Reprinting: Swamp Thing (2nd series) #43-50 (1985-1986)

Rating: * * * (out of 5)

Number of readings: 1

suggested for mature readers

Published by DC Comics

Alan Moore garnered enormous critical acclaim for his first major American comics work, taking over the reins of a revival of the 1970s cult classic (a revival greenlit to "cash in" on the motion picture) and quickly remade it as his own. Making it more surreal (revealing Swampy not as a mutated Alec Holland, but as a plant elemental) but also darker and grittier, more horrific.

This TPB picks up in the middle of a loose arc dubbed "American Gothic" in which Swamp Thing has been travelling around America, following directions by the enigmatic John Constantine, a cynical British mystic. The series is caught up in Moore's contradictory creative impulses and, indeed, the direction in which comics were headed. On one hand, Swamp Thing was being pushed outside the DC mainstream in a "mature readers" direction with a franker treatment of sex and violence...even as it's more entangled in DC continuity than ever before, as Moore ladles in guest appearances and cameos of DC characters. Heck, when Moore tosses in a trio of obscure pink skinned demons, you can't help thinking Moore has read wa-ay too many comics (and then, realizing I recognize them myself, I realize I've read wa-ay too many, too). Some of the continuity references can be cute, such as an issue where Swamp Thing encounters other plant elementals, and Moore makes an explicit reference to "Alex Olsen" (prior to the 1970s Swamp Thing comic, creators Wein and Wrightson first test drove the concept as a short horror story that, prior to this issue, was not considered to be part of the same continuity) and a more coy reference to the 1940s swamp creature, The Heap.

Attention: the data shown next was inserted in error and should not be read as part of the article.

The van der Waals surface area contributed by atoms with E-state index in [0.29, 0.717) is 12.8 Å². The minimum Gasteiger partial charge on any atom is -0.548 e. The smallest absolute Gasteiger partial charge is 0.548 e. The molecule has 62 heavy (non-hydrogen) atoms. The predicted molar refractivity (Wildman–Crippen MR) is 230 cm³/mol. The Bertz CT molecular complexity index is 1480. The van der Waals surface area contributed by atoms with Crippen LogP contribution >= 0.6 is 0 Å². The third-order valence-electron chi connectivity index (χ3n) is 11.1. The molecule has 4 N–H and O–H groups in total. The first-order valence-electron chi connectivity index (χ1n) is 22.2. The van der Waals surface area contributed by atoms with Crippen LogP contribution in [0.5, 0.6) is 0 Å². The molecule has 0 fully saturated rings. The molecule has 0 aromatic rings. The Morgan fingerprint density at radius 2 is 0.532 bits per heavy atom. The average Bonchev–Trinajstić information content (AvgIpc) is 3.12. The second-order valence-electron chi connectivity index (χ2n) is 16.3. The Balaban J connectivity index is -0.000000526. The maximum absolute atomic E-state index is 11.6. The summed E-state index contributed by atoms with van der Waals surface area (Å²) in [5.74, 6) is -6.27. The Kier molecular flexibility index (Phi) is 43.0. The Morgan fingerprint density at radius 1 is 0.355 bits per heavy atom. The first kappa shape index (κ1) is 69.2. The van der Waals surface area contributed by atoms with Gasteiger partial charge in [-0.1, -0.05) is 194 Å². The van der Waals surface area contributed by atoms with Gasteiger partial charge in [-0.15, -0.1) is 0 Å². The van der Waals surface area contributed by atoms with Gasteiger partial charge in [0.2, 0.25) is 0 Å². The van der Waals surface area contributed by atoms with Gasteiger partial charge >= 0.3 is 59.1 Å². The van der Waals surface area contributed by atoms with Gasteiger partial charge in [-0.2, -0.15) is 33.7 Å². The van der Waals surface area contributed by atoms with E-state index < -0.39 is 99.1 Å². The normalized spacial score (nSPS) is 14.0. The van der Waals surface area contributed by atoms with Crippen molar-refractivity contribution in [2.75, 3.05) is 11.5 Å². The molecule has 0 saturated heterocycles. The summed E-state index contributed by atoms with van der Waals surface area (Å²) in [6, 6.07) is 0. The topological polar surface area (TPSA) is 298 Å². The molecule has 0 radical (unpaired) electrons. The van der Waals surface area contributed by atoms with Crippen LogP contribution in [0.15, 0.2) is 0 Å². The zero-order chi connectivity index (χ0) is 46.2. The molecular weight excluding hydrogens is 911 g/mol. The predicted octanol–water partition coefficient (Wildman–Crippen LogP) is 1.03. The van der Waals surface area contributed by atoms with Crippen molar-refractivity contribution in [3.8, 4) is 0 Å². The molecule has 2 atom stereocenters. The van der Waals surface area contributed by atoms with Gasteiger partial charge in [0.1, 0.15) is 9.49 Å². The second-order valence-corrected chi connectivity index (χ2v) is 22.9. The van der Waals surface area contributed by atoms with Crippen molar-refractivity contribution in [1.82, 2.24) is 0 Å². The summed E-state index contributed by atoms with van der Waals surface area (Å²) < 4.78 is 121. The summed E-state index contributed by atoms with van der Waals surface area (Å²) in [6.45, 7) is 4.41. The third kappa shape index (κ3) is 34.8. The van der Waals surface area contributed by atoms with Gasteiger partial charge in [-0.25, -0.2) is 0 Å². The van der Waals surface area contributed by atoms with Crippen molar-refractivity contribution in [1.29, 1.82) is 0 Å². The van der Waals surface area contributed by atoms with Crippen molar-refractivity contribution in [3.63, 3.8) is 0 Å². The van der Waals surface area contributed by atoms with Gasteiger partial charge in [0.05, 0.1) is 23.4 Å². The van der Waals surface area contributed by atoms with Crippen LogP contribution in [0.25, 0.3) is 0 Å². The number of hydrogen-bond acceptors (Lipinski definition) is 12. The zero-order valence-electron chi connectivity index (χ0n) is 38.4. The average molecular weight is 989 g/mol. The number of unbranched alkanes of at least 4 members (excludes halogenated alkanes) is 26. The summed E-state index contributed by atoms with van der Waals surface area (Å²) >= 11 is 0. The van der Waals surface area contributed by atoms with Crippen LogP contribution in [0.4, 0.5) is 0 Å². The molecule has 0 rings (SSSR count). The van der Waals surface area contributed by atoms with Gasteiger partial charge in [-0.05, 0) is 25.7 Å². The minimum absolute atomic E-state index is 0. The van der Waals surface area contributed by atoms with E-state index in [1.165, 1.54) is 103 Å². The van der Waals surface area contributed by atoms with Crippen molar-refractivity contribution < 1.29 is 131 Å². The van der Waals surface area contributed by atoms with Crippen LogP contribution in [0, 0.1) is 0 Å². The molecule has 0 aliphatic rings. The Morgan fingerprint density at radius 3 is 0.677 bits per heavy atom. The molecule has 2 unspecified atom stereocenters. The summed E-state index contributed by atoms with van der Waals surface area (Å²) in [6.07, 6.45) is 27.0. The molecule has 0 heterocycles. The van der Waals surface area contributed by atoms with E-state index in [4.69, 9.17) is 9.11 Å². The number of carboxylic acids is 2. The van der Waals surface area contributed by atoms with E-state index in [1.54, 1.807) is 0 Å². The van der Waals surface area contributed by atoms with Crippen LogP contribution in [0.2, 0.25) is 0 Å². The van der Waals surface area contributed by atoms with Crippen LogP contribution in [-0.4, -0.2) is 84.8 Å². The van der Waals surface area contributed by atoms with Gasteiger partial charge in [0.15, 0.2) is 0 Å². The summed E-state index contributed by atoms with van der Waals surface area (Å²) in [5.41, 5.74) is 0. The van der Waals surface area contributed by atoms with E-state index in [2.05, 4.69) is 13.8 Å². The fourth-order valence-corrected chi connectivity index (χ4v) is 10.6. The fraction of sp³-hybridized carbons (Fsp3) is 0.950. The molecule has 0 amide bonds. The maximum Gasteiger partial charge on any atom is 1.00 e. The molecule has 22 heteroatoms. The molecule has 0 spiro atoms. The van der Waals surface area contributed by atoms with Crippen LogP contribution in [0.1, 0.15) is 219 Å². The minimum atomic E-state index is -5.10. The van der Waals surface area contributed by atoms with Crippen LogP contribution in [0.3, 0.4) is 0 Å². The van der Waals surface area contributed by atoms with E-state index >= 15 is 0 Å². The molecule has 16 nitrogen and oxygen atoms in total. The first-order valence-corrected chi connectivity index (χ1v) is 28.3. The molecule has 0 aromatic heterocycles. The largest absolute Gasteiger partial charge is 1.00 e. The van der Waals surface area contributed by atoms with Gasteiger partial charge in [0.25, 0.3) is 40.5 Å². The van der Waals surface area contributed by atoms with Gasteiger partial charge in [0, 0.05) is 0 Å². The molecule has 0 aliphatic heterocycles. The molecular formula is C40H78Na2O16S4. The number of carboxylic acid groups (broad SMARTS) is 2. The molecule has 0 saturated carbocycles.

These issues occur around the time of DC's Crisis on Infinite Earths but, cleverly, instead of simply tying into that (save for one issue) Moore has Swamp Thing and other supernatural themed characters deal, not with the Crisis, but an ancient evil that is taking advantage of the cosmic uncertainty. So though it ties into the Crisis, it doesn't require much familiarity with that series.

And the first few issues here are even less connected to all that. Swampy was getting embroiled in some isolated stories that Constantine suggests are connected simply as ripples of the coming evil. But wasn't that the nature of the series from the beginning? Swampy wandering around from location-to-location, getting involved in dark events, usually with more than a hint of parable or metaphor? "American Gothic" is just the same old formula, pretending it's something new.